Friday, January 6, 2012

The Least of These

I guess most every neighborhood has at least one crazy person. In ours, it was Mrs. Barnes. She was our next door neighbor. From as long as I can remember she was this shriveled up wisp of a woman, shuffling through the neighborhood in her slip and housecoat.

Word on the street was that she didn't wear underwear. Her skin resembled beef jerky and the air around her smelled like garbage mixed with cigarette smoke. She hated kids. She hated everybody. But she loved dogs. She didn't have any dogs of her own but that wouldn't stop her. If your dog went missing you could find him in her back yard but it took negotiations on a level more common in labor relations or perhaps international intrigue to get poor Rocky or Toodles back.

For whatever reason, she was particularly attached to this one mutt named Tag. In order to call Tag to his (in her mind) rightful home she would open a mailbox, any mailbox, peer inside and proceed to yell his name INTO the mailbox in a sing songy voice. Whether she actually believed the poor pup was huddled behind today's bills or she was on to something with the effects of echo, we'll never know. But I can still hear her. “Ta-a-a-a-a-a-g” “Ta-a-a-a-a-a-g”.

Her other passion, besides dogs, was stuff. Lots of stuff. Particularly newspapers. Seeing how she was our next door neighbor, we shared a fence line with her. On the opposite side of our shrub disguised (thank goodness!) chain length fence would be piles and piles of STUFF. Yard waste. Garbage, Furniture. Just stuff piled in a fortress. Keeping out curious looks and holding at bay rainwater and averting said rainwater into our basement. Try explaining that to a homeowners claim.

In my younger years there were whispers that she was a “witch” but maturity brought everyone to the realization that she was, at best, eccentric, and quite possibly just plain crazy. She was a classic hoarder and known shoplifter. She gave the appearance of being a, at one point in her life, well-to-do woman having fallen upon hard times. The reality was that she was a millionaire.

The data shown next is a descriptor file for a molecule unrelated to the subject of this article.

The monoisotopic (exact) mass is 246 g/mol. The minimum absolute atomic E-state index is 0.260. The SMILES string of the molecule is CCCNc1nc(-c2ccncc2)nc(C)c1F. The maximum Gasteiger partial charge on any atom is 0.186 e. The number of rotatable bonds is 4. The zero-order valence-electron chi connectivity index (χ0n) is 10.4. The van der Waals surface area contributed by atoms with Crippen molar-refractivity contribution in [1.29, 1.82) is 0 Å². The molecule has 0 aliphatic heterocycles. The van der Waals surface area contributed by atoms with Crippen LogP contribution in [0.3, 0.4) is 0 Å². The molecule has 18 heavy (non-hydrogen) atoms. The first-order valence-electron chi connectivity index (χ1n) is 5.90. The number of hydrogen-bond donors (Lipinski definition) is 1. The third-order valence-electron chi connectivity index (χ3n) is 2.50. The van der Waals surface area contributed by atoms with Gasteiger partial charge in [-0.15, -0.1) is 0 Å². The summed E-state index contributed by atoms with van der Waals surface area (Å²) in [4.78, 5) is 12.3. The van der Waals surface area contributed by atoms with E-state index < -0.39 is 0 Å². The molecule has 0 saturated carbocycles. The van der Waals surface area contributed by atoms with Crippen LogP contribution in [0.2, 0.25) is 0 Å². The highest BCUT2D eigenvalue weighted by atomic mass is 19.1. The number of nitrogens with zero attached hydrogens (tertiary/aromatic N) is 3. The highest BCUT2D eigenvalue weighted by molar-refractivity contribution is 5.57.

Over time word trickled out that her name was Marie and she was born in France and had worked as a prostitute. Mr. Barnes (I never knew his first name and he died when I was young) was a soldier in France in WWI and had met her, fallen in love, and brought her back to the United States with him. His family owned a gravel company in Memphis, which he inherited.

The rundown brick rancher next door to us, where she spent the vast majority of her time, was actually her 4th home. Somehow she managed to keep up (or not) a house in Memphis, one in Florida, and a mansion on Lookout Mountain. For you Chattanoogans, it was at the top of the Georgia side where you turn left to go to Rock City. It was known to those on the mountain as the 'haunted house'.

I don't know exactly when things went wrong with her. But she was never really sane in my lifetime. One day a teller at the local bank realized that she hadn't been in in a few days. The authorities broke in to her house and found her. In bed. With a dead dog. Both had mange. She also had tuberculosis. Amid the stacks and stacks of old newspapers and magazines were checks for thousands of dollars.

She was taken to the hospital and cleaned up but didn't live much longer. Sure she had been mean and crazy. She yelled at us. Chased us away. Even threw dog poop at some on occasion. But what must her life have been like when she was young and, from all accounts, beautiful? What was her story? And what if I had reacted with compassion and not fear? Even she was the least of these.

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